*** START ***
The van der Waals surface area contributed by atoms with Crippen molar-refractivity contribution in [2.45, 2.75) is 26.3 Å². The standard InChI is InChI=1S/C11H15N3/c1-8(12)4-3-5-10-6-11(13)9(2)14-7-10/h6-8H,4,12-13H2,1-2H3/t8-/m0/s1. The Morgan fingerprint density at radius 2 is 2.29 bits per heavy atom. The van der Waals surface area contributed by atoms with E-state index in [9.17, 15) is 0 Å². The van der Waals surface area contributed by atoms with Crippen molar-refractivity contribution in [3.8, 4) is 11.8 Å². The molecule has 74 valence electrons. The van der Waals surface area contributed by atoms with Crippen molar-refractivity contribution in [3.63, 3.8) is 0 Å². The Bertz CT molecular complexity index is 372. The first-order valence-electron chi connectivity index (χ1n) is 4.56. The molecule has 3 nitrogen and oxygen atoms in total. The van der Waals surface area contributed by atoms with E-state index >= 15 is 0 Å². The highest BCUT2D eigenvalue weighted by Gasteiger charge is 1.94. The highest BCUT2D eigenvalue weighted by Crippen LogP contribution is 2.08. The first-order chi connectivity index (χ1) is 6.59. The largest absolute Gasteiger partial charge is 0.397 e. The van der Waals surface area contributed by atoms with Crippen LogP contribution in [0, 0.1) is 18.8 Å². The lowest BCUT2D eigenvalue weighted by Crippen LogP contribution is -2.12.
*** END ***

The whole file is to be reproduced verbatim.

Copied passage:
The van der Waals surface area contributed by atoms with Crippen molar-refractivity contribution in [2.45, 2.75) is 26.3 Å². The standard InChI is InChI=1S/C11H15N3/c1-8(12)4-3-5-10-6-11(13)9(2)14-7-10/h6-8H,4,12-13H2,1-2H3/t8-/m0/s1. The Morgan fingerprint density at radius 2 is 2.29 bits per heavy atom. The van der Waals surface area contributed by atoms with E-state index in [9.17, 15) is 0 Å². The van der Waals surface area contributed by atoms with Crippen molar-refractivity contribution in [3.8, 4) is 11.8 Å². The molecule has 74 valence electrons. The van der Waals surface area contributed by atoms with Crippen molar-refractivity contribution in [3.63, 3.8) is 0 Å². The Bertz CT molecular complexity index is 372. The first-order valence-electron chi connectivity index (χ1n) is 4.56. The molecule has 3 nitrogen and oxygen atoms in total. The van der Waals surface area contributed by atoms with E-state index >= 15 is 0 Å². The highest BCUT2D eigenvalue weighted by Gasteiger charge is 1.94. The highest BCUT2D eigenvalue weighted by Crippen LogP contribution is 2.08. The first-order chi connectivity index (χ1) is 6.59. The largest absolute Gasteiger partial charge is 0.397 e. The van der Waals surface area contributed by atoms with Crippen LogP contribution in [0, 0.1) is 18.8 Å². The lowest BCUT2D eigenvalue weighted by Crippen LogP contribution is -2.12.